[ About ]
[ Batspeed Research ]
[ Swing Mechanics ]
[ Truisms and Fallacies ]
[ Discussion Board ]
[ Video ]
[ Other Resources ]
[ Contact Us ]
Hitting Instruction -- Lower & Upper Body Thoughts

Posted by: Jack Mankin (MrBatspeed@aol.com) on Sat Feb 11 13:20:41 2006

Hi All

I just finished some video analysis of a few of my students swings and answered e-mails regarding questions on how to improve lower body mechanics. Although I agree with them that getting the hips to rotate properly is very important, I think we are getting the cart ahead of the horse. The ultimate purpose of the swing is not to rotate the hips -- it is to rotate the bat-head.

It is obvious from reading the discussions and analysis of swing clips that most coaches think they must first perfect a batter's lower body mechanics before addressing how his upper body accelerates the bat-head. I have found just the opposite to be true. When a batter concentrates of initiating the bat-head acceleration correctly, the timing and force of hip rotation is activated to support that mission.

When the batter's Main concentration is on getting the hips to rotate ahead of the hands, the bat-head can fall behind the rotational power curve. Below are a couple of my replies to e-mails regarding this topic.

Thank you for sending the clip and Tony's narration. I have found from doing hundreds of video analysis of young hitters swings that the key to their improvement is not found in first addressing their lower body mechanics. The lower body tries to provide what the batter's upper-body mechanics demands to swing the bat.

Bonds first accelerates the bat-head rearward. Therefore, his lower body mechanics are supporting that action. I see different lower body mechanics when the batter is thinking of driving the hands forward to initiate the swing. When I can get a student to initiate the swing correctly with the upper body, his lower body mechanics automatically changes to support that action without any input from me.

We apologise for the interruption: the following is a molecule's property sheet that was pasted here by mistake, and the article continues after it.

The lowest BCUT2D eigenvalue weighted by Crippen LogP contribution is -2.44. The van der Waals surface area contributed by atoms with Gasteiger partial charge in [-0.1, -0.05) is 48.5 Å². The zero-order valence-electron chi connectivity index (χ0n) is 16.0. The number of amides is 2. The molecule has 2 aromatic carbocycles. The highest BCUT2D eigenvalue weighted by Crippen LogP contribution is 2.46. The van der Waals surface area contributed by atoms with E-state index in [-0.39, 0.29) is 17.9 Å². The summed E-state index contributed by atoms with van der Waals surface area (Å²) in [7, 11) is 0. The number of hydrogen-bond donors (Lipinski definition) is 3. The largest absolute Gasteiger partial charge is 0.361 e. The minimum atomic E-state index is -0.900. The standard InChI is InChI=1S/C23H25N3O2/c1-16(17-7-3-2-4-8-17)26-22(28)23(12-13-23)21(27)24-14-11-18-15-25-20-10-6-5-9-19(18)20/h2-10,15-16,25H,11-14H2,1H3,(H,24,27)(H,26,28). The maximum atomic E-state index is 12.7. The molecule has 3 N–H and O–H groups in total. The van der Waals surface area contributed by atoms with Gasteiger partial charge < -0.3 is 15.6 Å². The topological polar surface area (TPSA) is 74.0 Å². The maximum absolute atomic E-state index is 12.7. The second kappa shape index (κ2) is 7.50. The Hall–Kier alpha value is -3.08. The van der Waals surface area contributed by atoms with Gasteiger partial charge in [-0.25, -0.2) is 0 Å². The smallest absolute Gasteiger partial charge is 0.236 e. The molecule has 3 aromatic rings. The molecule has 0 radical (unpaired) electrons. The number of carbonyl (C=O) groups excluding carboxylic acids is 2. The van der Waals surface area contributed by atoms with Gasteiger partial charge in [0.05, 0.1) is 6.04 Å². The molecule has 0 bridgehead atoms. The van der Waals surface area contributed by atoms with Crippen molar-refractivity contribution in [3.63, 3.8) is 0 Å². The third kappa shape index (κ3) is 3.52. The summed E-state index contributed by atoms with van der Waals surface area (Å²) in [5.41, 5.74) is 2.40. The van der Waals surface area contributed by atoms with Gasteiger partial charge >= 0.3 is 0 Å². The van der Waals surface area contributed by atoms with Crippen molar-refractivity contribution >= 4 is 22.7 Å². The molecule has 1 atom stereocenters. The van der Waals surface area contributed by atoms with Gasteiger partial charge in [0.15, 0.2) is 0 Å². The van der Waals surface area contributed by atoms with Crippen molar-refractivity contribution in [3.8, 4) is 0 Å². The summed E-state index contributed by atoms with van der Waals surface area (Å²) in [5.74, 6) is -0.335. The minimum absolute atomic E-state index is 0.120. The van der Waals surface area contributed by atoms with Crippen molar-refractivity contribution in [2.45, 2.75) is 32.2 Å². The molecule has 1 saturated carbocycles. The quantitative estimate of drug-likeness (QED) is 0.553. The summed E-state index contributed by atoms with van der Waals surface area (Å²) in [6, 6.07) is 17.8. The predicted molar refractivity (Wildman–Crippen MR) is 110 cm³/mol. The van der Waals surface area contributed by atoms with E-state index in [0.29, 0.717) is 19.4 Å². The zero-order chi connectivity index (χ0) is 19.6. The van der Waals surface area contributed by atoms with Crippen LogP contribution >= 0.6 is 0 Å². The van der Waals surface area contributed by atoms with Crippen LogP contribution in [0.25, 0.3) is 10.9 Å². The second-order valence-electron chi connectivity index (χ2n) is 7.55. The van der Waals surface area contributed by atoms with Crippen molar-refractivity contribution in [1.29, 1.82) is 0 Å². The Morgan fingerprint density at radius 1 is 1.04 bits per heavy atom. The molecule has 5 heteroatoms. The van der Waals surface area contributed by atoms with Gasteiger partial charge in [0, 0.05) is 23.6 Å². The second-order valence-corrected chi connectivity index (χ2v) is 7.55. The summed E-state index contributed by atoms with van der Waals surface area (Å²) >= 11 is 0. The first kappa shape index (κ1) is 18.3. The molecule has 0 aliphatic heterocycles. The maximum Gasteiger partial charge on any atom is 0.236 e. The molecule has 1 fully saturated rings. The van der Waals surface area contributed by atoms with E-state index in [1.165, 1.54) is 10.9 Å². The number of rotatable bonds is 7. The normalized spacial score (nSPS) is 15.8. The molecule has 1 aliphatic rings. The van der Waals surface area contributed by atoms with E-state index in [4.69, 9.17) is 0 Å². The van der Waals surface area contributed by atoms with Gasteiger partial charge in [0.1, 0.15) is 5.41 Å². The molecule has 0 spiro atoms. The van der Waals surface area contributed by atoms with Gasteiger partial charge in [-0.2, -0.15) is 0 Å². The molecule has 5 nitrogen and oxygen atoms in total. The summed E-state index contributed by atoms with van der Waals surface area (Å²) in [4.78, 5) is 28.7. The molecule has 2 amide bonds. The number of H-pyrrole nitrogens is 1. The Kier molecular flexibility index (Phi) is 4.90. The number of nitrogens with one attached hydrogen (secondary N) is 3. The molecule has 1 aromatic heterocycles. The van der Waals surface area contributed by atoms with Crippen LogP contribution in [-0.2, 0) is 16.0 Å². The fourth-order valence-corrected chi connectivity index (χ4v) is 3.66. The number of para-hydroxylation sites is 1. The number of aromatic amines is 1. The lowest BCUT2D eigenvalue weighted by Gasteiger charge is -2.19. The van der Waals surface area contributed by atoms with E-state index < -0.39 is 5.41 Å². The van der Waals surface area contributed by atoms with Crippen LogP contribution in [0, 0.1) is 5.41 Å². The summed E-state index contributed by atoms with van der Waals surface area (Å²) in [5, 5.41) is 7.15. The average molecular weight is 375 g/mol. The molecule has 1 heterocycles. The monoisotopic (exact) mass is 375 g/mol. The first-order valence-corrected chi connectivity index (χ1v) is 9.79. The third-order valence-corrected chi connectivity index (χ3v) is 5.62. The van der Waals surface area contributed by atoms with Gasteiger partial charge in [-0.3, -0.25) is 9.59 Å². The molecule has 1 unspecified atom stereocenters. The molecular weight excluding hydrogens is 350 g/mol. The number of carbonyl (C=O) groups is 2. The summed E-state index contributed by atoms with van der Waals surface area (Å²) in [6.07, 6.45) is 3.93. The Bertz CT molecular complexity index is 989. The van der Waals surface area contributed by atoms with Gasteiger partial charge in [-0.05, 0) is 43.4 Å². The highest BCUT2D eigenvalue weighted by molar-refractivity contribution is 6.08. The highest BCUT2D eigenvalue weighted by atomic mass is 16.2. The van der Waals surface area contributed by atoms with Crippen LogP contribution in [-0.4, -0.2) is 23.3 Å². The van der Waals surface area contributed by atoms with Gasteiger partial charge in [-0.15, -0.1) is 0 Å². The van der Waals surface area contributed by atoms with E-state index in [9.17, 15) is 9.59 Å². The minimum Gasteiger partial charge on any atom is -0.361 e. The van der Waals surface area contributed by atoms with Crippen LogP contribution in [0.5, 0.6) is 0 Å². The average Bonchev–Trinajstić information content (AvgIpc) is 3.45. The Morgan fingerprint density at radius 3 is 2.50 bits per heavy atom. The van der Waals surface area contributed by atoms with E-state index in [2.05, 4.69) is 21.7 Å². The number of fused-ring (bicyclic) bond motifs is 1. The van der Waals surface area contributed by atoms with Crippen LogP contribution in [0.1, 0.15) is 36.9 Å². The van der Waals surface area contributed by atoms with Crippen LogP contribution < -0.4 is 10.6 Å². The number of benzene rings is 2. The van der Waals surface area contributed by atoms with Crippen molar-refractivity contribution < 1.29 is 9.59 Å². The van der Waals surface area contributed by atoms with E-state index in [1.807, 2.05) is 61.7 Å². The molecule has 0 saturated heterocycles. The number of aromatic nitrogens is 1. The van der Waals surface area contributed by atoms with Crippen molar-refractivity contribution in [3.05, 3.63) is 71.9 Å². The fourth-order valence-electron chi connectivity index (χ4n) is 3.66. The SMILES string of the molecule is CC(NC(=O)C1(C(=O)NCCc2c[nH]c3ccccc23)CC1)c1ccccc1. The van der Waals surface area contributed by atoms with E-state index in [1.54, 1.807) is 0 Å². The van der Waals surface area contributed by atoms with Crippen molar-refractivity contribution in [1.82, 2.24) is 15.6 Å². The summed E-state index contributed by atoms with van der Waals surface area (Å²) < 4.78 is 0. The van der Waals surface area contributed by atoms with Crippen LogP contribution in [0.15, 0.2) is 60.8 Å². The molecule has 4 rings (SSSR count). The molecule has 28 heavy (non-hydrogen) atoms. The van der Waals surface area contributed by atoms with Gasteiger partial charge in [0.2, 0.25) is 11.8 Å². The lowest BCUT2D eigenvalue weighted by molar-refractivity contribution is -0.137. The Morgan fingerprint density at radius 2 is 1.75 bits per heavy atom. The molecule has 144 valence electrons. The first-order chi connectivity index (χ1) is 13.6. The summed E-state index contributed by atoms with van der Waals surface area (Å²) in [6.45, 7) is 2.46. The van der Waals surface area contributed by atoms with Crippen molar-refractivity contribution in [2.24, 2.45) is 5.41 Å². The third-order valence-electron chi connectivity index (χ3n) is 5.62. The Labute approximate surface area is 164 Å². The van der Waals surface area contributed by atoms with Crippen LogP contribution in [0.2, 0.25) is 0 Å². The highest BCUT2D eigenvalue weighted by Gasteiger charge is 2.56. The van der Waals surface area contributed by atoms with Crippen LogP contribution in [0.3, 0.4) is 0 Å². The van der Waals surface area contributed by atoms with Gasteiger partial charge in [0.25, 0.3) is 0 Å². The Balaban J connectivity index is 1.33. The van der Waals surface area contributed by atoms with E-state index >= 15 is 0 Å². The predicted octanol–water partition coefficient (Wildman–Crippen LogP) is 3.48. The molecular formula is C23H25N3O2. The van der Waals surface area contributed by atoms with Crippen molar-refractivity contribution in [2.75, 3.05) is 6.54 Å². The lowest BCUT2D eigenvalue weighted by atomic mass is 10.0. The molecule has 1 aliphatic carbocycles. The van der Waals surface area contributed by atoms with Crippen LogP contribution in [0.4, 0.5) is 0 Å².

Note in the clip below of Sosa and Strawberry that the bat-head starts its' rearward acceleration well before hip or body rotation is initiated. Even when the batter does not apply pre-launch acceleration, if his concentration is "Hips first," body rotation and the acceleration of the bat can get out of sync. I refer to this as "disconnection" or 'falling behind the power curve.' It is important to keep in mind the ultimate purpose of all swing mechanics is to rotate the bat -- not the hips or hands.

Think, Bat-Head - Hips or Hands First??

Note: See all of Batspeed.com Youtube Videos at - MrBatspeed Page


Thank you for your email and your continued support of BatSpeed.com. Please feel free to use the Swing Review Analysis you have on file at any time. On one hand, the kids need to have fun and develop a love for the game. On the other hand, with baseball now beginning at such an early age (Tee ball at 5 & 6) we don't want the younger age group to be left behind. I do not feel 8 years is too young to begin teaching Rotational Mechanics.

By far, the most important part of the swing is how it is initiated. How the batter initiates the swing produces trajectories of the bat and limbs that determines the balance of the swing. THT is the key to initiating the swing correctly. It basically accelerates the bat-head into the swing plane instead of driving the knob forward.

I think reviewing this clip from the PathFinder DVD may give you a better understanding of THT.

In addressing your back issue, I suggest you first get proficient in applying THT from the normal launch position (bat behind the head). I find that most batters who start with the bat cocked forward and apply pre-launch THT do not sweep the bat head cleanly behind the head into the swing plane. They normally accelerate the bat-head too vertically and it cuts down through the correct plane. This places great stress on the wrist and back muscles.


Post a followup:

Anti-Spambot Question:
How many innings in an MLB game?

[   SiteMap   ]